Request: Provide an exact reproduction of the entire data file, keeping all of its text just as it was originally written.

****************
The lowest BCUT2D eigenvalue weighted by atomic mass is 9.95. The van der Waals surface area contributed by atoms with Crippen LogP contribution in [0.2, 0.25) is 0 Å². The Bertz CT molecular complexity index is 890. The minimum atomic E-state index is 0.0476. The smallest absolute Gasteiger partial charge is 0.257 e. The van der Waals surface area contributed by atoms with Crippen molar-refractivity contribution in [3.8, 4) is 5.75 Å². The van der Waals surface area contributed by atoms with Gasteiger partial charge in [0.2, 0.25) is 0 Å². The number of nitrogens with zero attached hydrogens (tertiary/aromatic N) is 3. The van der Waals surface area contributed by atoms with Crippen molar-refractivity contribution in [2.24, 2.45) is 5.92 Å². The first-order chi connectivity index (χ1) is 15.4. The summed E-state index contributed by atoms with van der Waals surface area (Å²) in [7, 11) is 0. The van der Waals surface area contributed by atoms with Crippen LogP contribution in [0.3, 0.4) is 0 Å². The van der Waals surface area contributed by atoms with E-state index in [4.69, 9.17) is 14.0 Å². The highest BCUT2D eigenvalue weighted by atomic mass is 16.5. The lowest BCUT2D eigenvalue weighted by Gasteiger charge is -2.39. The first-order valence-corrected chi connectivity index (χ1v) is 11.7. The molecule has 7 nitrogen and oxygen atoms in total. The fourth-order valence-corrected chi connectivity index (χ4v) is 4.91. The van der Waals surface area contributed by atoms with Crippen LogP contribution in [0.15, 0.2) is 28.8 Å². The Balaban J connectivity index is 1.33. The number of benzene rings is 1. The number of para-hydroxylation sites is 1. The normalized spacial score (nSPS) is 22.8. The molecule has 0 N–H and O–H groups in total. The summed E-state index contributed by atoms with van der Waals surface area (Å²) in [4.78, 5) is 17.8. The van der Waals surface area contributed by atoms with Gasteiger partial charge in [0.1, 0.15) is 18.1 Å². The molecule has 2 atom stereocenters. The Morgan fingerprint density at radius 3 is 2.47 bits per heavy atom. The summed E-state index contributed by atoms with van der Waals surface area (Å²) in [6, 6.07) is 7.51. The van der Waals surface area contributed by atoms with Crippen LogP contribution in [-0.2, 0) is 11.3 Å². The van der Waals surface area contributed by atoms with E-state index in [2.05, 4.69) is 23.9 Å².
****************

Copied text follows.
The lowest BCUT2D eigenvalue weighted by atomic mass is 9.95. The van der Waals surface area contributed by atoms with Crippen LogP contribution in [0.2, 0.25) is 0 Å². The Bertz CT molecular complexity index is 890. The minimum atomic E-state index is 0.0476. The smallest absolute Gasteiger partial charge is 0.257 e. The van der Waals surface area contributed by atoms with Crippen molar-refractivity contribution in [3.8, 4) is 5.75 Å². The van der Waals surface area contributed by atoms with Gasteiger partial charge in [0.2, 0.25) is 0 Å². The number of nitrogens with zero attached hydrogens (tertiary/aromatic N) is 3. The van der Waals surface area contributed by atoms with Crippen molar-refractivity contribution in [2.24, 2.45) is 5.92 Å². The first-order chi connectivity index (χ1) is 15.4. The summed E-state index contributed by atoms with van der Waals surface area (Å²) in [7, 11) is 0. The van der Waals surface area contributed by atoms with Crippen LogP contribution in [0.3, 0.4) is 0 Å². The van der Waals surface area contributed by atoms with E-state index in [4.69, 9.17) is 14.0 Å². The highest BCUT2D eigenvalue weighted by atomic mass is 16.5. The lowest BCUT2D eigenvalue weighted by Gasteiger charge is -2.39. The first-order valence-corrected chi connectivity index (χ1v) is 11.7. The molecule has 7 nitrogen and oxygen atoms in total. The fourth-order valence-corrected chi connectivity index (χ4v) is 4.91. The van der Waals surface area contributed by atoms with Crippen LogP contribution in [0.15, 0.2) is 28.8 Å². The Balaban J connectivity index is 1.33. The number of benzene rings is 1. The number of para-hydroxylation sites is 1. The normalized spacial score (nSPS) is 22.8. The molecule has 0 N–H and O–H groups in total. The summed E-state index contributed by atoms with van der Waals surface area (Å²) in [4.78, 5) is 17.8. The van der Waals surface area contributed by atoms with Gasteiger partial charge in [0.1, 0.15) is 18.1 Å². The molecule has 2 atom stereocenters. The Morgan fingerprint density at radius 3 is 2.47 bits per heavy atom. The summed E-state index contributed by atoms with van der Waals surface area (Å²) in [6, 6.07) is 7.51. The van der Waals surface area contributed by atoms with Crippen LogP contribution in [-0.2, 0) is 11.3 Å². The van der Waals surface area contributed by atoms with E-state index in [2.05, 4.69) is 23.9 Å².